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TIME TO LEAVE EACH OTHER ALONE FOR A SPELL
November 3, 2003
 
In some countries, they eat dogs. And cats. In France, a woman wearing white shoes is signaling that she's available for commercial sex (that may not be so ant more, but it was some years ago).

In Korea, a woman is instructed to keep her eyes downcast when talking with a man. Men of all sexual persuasions hold hands while walking in the street.

In some countries of Africa, certain worms are a delicacy. In some parts of North America, the testicles of deer are thought to enhance men's virility, and in Lapland, the same thing is believed of the private parts of reindeer, encouraging a folk practice of chasing one down and biting them off, right then and there.

Some Americans in the Southwest eat rattlesnakes. Iguanas, too.

In some parts of India, eunuchs are considered good luck as wedding guests. In fact, they're not really guests at all: they crash weddings in anarchic groups, misbehaving in a liturgical way. Your wedding is a failure if you don't get a visit from them.

In England, judges wear tiny wigs, wigs that don't come near to covering their own hair, while presiding in court.

Lots of things happen locally that really don't generalize very well. You have to get the hang of a culture if you would understand it. You have to live there. A brief visit won't do. Reading about it in the paper certainly won't do. If you can't go and live there, then it would be best to be careful about condemning a culture's choices. You may not be the best witness.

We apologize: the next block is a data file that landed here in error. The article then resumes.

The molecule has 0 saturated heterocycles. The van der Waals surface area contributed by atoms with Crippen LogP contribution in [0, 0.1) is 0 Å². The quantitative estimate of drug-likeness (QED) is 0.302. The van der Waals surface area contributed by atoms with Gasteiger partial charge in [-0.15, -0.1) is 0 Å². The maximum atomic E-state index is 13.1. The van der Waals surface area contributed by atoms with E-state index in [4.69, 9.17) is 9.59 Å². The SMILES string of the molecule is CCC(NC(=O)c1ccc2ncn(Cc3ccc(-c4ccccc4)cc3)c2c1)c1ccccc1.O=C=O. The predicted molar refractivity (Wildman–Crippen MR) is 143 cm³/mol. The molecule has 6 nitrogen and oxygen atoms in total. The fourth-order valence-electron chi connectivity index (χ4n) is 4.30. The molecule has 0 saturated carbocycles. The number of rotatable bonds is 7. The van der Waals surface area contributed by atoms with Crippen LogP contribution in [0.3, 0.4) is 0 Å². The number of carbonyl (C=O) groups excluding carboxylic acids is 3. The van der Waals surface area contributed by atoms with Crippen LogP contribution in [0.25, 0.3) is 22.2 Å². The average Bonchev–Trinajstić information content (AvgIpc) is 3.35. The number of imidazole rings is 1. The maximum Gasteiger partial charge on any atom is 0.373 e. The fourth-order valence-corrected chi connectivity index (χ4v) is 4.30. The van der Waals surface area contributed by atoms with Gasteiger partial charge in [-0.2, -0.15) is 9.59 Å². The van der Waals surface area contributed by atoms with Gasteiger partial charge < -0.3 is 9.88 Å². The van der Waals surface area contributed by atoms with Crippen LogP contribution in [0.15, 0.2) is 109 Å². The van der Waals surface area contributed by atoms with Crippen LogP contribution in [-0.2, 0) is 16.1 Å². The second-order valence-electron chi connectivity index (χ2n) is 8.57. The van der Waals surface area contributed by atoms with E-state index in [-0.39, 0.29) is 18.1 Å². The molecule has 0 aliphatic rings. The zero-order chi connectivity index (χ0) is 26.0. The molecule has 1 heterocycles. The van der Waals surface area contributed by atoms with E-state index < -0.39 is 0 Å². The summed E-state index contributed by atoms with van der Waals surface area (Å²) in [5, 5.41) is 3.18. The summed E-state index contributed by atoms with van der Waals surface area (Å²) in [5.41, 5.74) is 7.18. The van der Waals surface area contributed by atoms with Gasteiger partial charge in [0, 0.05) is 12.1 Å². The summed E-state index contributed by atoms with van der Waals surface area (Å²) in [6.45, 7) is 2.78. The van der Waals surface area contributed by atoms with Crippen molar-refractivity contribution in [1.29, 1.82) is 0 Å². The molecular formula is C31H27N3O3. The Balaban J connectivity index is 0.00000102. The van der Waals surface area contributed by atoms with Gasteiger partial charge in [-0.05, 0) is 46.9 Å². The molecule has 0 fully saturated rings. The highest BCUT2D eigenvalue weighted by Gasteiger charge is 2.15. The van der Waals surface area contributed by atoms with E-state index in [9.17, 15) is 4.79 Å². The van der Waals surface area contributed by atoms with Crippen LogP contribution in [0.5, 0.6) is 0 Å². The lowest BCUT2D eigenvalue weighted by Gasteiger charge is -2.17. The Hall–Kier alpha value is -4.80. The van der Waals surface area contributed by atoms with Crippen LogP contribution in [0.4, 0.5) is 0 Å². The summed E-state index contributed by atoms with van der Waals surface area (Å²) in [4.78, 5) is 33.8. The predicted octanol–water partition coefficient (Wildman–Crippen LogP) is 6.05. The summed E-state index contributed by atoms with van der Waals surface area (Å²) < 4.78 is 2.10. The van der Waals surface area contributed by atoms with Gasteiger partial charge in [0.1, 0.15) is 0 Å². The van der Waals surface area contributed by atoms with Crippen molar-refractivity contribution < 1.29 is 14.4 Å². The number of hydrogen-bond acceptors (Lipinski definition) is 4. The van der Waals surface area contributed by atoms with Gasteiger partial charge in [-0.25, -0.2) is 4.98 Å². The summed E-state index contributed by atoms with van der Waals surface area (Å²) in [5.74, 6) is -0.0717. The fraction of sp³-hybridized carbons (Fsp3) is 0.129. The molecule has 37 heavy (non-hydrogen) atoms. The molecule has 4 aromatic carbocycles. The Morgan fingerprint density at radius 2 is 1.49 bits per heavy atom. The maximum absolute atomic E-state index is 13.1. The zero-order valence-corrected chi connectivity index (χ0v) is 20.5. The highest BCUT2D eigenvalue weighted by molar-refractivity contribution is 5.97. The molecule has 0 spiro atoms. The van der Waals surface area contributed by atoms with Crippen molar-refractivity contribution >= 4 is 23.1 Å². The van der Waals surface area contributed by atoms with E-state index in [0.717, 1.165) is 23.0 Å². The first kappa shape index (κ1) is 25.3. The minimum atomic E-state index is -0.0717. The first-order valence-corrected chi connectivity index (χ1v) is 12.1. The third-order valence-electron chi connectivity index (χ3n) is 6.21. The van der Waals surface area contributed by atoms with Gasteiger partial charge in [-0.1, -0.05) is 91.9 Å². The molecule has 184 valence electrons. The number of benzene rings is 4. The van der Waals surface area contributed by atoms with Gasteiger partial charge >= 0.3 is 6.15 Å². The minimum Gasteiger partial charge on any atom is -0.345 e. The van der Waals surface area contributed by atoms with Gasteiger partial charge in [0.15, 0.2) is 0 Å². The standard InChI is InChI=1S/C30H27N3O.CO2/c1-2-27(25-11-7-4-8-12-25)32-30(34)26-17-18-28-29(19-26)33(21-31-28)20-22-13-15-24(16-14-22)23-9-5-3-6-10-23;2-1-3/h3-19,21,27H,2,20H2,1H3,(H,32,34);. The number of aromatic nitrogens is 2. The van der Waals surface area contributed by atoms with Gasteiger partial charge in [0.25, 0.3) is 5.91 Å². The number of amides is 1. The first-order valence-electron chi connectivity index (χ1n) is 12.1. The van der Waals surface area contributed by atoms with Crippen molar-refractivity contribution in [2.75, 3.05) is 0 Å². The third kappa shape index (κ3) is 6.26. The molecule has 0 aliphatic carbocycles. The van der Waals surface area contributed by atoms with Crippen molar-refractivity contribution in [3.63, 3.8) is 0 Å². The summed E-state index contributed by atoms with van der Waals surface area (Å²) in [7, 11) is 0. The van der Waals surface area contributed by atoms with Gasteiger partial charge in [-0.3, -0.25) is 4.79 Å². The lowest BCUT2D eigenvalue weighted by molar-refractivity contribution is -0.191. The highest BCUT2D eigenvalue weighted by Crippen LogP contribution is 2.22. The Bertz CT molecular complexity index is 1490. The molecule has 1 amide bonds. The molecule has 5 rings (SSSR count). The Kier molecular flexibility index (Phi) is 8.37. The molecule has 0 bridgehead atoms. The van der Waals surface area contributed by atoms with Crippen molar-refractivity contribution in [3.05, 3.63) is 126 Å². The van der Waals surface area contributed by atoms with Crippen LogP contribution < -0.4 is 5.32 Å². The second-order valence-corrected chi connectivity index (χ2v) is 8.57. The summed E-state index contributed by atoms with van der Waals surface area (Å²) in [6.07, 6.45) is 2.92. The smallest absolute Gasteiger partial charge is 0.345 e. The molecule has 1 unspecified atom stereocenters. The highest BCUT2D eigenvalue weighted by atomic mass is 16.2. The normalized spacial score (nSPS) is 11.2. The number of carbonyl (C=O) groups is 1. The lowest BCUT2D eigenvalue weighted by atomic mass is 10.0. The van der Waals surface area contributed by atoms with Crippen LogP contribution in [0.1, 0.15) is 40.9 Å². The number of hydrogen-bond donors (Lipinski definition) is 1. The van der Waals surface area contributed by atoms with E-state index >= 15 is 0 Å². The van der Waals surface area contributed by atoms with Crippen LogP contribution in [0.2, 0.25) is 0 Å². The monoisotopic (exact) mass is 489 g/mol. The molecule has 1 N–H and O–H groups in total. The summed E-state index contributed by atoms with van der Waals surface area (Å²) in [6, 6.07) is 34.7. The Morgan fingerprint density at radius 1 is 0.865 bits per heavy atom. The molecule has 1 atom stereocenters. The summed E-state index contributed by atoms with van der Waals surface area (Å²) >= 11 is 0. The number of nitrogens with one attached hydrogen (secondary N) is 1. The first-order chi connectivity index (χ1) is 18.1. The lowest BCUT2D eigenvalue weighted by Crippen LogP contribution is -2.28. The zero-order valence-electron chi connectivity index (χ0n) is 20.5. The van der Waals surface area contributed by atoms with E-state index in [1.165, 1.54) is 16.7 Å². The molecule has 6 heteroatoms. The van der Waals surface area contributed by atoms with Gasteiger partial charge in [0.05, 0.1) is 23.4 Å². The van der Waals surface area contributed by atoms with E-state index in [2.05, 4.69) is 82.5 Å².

At the moment, many cultural values have spilled over their boundaries and shown up far from home, where they are neither understood nor appreciated. We are guests in each others' homes, not family members. We don't put our feet on the coffee table until we're sure it's okay.

Yesterday the Episcopal Church in the United States took what many consider an enormous step into the unknown ("We've never had a gay bishop") and others consider a welcome relief from hypocrisy ("We've had gay bishops for years and just never had the guts to say so"). Everyone has weighed in with an opinion or a threat. Or both.

Maybe now would be a good time to open eyes and ears and shut mouths. Just for a while. To look and listen. To let life in New Hampshire unfold and see what it is like, unburdened by responsibility to one's own dire predictions. To let our own lives unfold, and be about serving the poor and suffering.

What should we do in life? someone asked Jesus. What's the most important thing? Jesus knew the 600-plus laws on the books in Judaism at the time. So did his questioner: Which of these is the most important? he wanted to know. I supposed he settled in for a long lecture and discussion. This could take the rest of the afternoon.

"Love God and love your neighbor," Jesus answered, almost offhandedly. Or was it? "That's it. You've got everything if you've got those two."
Copyright © 2018 Barbara Crafton
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